Animal movement is a very large and interesting topic.
When I started working with marine animals I got very interested in describing the “movements” of white sharks in Mossel Bay. We put a simple acoustic transmitter on a white shark and followed it for several days (our longest track has been 107 hours continuously). This method allows us to look at dispersal and activity space. The following graphs have been recently published by our team in Environmental Biology of Fishes (2013: 96, pp.881-894), and show the activity spaces of several sharks within Mossel Bay.
As you can see Seal Island, Hartenbos, Kleinbrak and Grootbrak are focal areas in Mossel Bay.
A unique problem with active manual tracking of marine animals from a boat is that we work on a 2 dimensional field while the animal moves within a 3 dimensional environment. We therefore decided to incorporate transmitters with depth sensors into our tagging protocol. This allows, for instance, calculations of speed (as rate of movement: distance travelled divided by the time used to move that distance) in not just two, but three dimensions, which are more realistic estimations of the true speed of an animal. We were able to cluster different white shark behaviours in different areas of Mossel Bay, based on obviously position, but also swimming depth, swimming linearity and swimming speed. We differentiated behavioural types such as “resting” (swimming very slow at the bottom, sometimes almost drifting with current) from hunting for fish (“fishing”: swimming up and down -from the surface to the bottom in a yo-yo pattern-, back and forth –in a very localised area-, quite fast), from hunting for sea lions (swimming at a certain favourable depth, back and forth, quite fast), from travelling (swimming in a more sporadic yo-yo pattern, at medium speed) etc... This helps in answering the HOW part of the animal movement study.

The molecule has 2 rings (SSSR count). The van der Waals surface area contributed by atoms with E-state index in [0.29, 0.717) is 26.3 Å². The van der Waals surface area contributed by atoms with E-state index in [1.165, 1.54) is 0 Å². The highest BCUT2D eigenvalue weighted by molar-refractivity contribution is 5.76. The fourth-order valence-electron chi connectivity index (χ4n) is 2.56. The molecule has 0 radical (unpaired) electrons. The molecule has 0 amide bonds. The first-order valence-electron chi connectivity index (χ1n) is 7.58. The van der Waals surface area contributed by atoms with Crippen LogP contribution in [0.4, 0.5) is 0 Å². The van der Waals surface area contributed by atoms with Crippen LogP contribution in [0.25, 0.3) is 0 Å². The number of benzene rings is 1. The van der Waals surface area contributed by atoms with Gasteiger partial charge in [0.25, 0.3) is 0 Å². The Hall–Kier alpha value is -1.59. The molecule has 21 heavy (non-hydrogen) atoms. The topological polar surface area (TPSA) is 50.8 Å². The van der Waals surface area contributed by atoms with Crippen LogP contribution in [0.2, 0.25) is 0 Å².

Why do you think travelling for a white shark can not be too fast? 3 hints: metabolism, thermoregulation and energy expenditure.
In the same way that this novel branch of research has evolved, we soon realised that knowing the WHEN, WHERE and HOW, was not enough for us. We struggled to further develop our understanding of these movement processes with just simple description, so we started looking around at possible other avenues to get a better understanding of animal movement. We realised that a big effort was put into trying to characterise and model movement patterns. Animals can move for several reasons such as searching for food (hunger), searching for possible mates (passing own genes to the next generation), avoiding being preyed upon (fear), avoiding being harassed (stress), searching for better conditions in terms of habitat or in terms of space (i.e. overpopulation). Models such as random walks and Levy flights are attempts to look at underlying parameters which could help in understanding the biggest questions in animal movement studies which is WHY an animal moves. For instance if you were an albatross you may search randomly an area for food (random walk model) and if you don’t find anything you may want to move 'quite a bit' and start searching for food in another area (Levy flight model).
Can you guess which type of personality in mosquitofish would be the one more efficient in finding food in environments with scarce food supply?